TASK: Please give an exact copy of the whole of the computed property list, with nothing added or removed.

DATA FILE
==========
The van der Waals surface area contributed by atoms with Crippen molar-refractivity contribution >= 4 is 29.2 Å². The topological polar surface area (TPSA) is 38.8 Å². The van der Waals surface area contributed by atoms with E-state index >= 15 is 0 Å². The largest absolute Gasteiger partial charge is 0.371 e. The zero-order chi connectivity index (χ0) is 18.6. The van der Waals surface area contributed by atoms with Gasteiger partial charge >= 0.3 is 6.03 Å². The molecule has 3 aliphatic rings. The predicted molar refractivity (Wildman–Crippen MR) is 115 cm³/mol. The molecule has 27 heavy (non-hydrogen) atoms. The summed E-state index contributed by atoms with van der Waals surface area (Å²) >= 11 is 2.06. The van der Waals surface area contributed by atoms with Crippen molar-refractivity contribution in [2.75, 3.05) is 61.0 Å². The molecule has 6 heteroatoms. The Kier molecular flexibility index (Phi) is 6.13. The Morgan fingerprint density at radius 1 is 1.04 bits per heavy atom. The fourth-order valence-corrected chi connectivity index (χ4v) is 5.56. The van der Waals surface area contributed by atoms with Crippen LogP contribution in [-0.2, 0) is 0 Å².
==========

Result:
The van der Waals surface area contributed by atoms with Crippen molar-refractivity contribution >= 4 is 29.2 Å². The topological polar surface area (TPSA) is 38.8 Å². The van der Waals surface area contributed by atoms with E-state index >= 15 is 0 Å². The largest absolute Gasteiger partial charge is 0.371 e. The zero-order chi connectivity index (χ0) is 18.6. The van der Waals surface area contributed by atoms with Gasteiger partial charge >= 0.3 is 6.03 Å². The molecule has 3 aliphatic rings. The predicted molar refractivity (Wildman–Crippen MR) is 115 cm³/mol. The molecule has 27 heavy (non-hydrogen) atoms. The summed E-state index contributed by atoms with van der Waals surface area (Å²) >= 11 is 2.06. The van der Waals surface area contributed by atoms with Crippen molar-refractivity contribution in [2.75, 3.05) is 61.0 Å². The molecule has 6 heteroatoms. The Kier molecular flexibility index (Phi) is 6.13. The Morgan fingerprint density at radius 1 is 1.04 bits per heavy atom. The fourth-order valence-corrected chi connectivity index (χ4v) is 5.56. The van der Waals surface area contributed by atoms with Crippen LogP contribution in [-0.2, 0) is 0 Å².